Drab, with Nut Galls, for Rags or Yarn.—To make a very pretty light drab for a carpet, take 1 pound of nut galls, and after breaking them up, put in an iron kettle with a sufficient quantity of water to dip 16 lbs. of rags or yarn. Boil 1 hour, then add 1 ounce of blue vitriol. When this is thoroughly dissolved, put in the yarn or whatever material you desire to color, and let it simmer for 1 hour. If not as dark as required add a small quantity of extract of logwood and dip again.—Mrs. Helen Wood.

Drab, with Sumach for Rags or Yarn. Lovely and Dark.—Another writer, name nor place given, says : " I like drab in a carpet so well, and I heard the other day that sumach bobs make a lovely dark drab, just boil them up and put in the rags, it needs no setting or preparation whatever; our neighbor girls had splendid luck in this way, and it is so easy."

Remarks.-The only inconsistency I can see here is that no mordant to set the color is directed. I think without copperas or vitriol, as in the next ones above, it would soon fade. I Ieave that part to those, however, who have more experience in coloring than the doctor has, but merely suggest its necessity from the nature or things.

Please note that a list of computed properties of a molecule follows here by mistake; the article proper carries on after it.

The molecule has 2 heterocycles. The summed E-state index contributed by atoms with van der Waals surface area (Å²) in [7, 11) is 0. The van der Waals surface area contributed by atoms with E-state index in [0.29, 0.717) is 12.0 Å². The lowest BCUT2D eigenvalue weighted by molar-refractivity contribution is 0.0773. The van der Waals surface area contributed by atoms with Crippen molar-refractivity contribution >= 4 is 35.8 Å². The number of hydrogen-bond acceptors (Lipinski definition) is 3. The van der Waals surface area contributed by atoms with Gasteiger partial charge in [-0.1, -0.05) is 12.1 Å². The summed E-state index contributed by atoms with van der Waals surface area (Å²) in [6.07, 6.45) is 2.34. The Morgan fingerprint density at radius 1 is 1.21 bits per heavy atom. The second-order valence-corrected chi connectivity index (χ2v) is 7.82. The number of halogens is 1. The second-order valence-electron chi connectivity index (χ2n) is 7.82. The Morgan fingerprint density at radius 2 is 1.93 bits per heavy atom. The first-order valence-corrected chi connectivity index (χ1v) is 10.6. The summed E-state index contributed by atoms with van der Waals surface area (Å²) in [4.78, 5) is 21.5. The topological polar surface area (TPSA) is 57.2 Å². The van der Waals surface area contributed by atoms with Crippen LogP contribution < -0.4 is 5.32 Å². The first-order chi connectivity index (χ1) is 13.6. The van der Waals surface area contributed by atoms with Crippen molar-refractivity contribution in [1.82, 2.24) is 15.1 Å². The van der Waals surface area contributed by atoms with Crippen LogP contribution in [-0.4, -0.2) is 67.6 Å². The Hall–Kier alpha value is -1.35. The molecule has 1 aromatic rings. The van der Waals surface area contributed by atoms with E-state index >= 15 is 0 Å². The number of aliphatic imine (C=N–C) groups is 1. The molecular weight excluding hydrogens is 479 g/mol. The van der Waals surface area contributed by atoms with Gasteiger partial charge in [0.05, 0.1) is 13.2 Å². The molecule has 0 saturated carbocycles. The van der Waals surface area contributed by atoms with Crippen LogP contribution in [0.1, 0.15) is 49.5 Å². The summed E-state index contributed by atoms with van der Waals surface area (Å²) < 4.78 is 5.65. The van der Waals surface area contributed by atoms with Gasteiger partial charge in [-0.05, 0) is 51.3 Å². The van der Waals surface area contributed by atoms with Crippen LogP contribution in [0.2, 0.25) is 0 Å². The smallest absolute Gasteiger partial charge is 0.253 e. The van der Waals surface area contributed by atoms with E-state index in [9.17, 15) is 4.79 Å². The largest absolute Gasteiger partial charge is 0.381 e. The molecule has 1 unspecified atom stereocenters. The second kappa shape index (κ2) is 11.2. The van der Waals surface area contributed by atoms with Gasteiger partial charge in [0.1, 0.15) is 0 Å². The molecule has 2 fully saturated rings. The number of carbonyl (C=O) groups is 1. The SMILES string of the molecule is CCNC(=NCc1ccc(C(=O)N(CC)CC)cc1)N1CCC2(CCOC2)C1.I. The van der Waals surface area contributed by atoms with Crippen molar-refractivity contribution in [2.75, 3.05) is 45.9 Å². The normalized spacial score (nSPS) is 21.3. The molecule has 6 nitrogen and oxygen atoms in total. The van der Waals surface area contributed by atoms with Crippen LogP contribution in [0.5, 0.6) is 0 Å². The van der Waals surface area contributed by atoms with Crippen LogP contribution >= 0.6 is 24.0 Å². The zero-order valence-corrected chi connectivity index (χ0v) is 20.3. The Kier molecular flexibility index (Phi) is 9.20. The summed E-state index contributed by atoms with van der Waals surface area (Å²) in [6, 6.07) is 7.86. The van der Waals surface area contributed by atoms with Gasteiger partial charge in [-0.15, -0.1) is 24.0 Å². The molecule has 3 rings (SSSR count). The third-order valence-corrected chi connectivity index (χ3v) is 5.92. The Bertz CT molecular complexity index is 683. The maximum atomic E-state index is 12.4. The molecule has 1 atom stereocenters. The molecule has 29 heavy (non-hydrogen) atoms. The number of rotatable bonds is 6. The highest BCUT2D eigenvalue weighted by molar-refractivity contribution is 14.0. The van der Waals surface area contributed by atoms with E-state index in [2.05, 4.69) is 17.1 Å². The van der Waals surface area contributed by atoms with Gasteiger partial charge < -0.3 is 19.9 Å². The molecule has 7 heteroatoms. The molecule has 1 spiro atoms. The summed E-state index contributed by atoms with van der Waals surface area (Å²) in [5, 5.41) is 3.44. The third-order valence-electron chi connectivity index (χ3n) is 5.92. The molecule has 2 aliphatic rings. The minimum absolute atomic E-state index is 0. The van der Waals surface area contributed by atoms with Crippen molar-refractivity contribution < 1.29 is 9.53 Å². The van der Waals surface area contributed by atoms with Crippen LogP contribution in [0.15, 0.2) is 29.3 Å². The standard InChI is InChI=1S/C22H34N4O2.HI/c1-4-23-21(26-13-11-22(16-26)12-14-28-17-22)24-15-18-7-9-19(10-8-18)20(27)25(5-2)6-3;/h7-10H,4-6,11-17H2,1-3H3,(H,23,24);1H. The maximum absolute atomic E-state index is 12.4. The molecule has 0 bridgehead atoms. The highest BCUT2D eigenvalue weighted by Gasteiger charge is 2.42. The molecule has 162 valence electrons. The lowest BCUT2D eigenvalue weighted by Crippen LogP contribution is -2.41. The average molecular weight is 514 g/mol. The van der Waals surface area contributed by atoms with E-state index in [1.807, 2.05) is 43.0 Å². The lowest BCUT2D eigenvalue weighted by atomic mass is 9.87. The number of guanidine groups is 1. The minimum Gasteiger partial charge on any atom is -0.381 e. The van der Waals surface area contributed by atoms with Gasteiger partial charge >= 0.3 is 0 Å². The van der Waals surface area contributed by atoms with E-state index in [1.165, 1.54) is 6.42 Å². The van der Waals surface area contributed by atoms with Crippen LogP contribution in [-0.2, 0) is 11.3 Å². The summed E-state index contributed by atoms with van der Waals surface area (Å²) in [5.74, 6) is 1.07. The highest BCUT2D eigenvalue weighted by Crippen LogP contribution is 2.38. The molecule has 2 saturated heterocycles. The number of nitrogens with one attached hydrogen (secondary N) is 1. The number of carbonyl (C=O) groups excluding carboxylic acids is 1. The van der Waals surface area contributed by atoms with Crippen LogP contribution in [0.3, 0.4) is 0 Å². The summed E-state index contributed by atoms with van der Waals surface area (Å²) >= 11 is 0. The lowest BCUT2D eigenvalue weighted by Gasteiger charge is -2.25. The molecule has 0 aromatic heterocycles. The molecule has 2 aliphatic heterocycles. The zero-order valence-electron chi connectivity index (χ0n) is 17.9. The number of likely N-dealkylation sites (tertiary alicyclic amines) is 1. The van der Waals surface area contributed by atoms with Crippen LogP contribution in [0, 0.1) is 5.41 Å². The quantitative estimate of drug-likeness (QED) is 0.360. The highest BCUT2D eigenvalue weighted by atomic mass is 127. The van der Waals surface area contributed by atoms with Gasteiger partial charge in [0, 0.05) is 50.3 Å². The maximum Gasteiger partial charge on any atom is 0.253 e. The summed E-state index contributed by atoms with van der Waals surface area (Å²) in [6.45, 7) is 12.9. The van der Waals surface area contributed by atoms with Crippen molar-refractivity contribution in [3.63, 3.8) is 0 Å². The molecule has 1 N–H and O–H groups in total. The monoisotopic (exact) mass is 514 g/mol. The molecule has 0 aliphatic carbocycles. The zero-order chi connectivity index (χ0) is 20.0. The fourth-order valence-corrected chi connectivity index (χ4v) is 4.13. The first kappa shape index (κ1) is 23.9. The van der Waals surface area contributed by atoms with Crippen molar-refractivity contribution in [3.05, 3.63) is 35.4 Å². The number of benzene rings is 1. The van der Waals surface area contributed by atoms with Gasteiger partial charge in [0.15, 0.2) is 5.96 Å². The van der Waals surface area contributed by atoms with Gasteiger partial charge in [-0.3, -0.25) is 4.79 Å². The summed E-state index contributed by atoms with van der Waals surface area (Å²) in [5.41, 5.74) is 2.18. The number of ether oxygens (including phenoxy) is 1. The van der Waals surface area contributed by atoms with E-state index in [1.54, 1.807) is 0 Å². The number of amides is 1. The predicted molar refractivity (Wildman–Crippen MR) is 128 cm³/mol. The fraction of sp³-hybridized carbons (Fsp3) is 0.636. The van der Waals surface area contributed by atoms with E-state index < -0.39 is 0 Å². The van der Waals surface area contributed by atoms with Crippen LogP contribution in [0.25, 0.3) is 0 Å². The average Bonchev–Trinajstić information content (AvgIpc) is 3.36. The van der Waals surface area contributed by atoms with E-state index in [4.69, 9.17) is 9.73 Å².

Seal Brown, for 10 Pounds of Goods.—For 10 lbs. of goods, take 3 lbs. of catechu, and put it in about as much water as you need to cover the goods well. Boil it until dissolved, then add 4 ozs. of blue vitriol, and stir until every particle dissolves. After wetting the goods thoroughly, put them in the dye, and lift, and stir, and turn, and air, until there is no danger of spots; then let them remain in the dye until morning. Wring or drain. Then make andther dye, by dissolving in hot water, 4 ozs. of bichromate of potash, 3 ozs. of 'copperas, and 2 cas. of ex. of logwood, in water enough to cover the goods. Allow them to remain in this dye 15 or 20 minutes, or until they are of the desired shade; but if they were some dark color when you first commenced, it would be well enough to leave out the logwood and copperas, and add them gradually, until the required shade be obtained.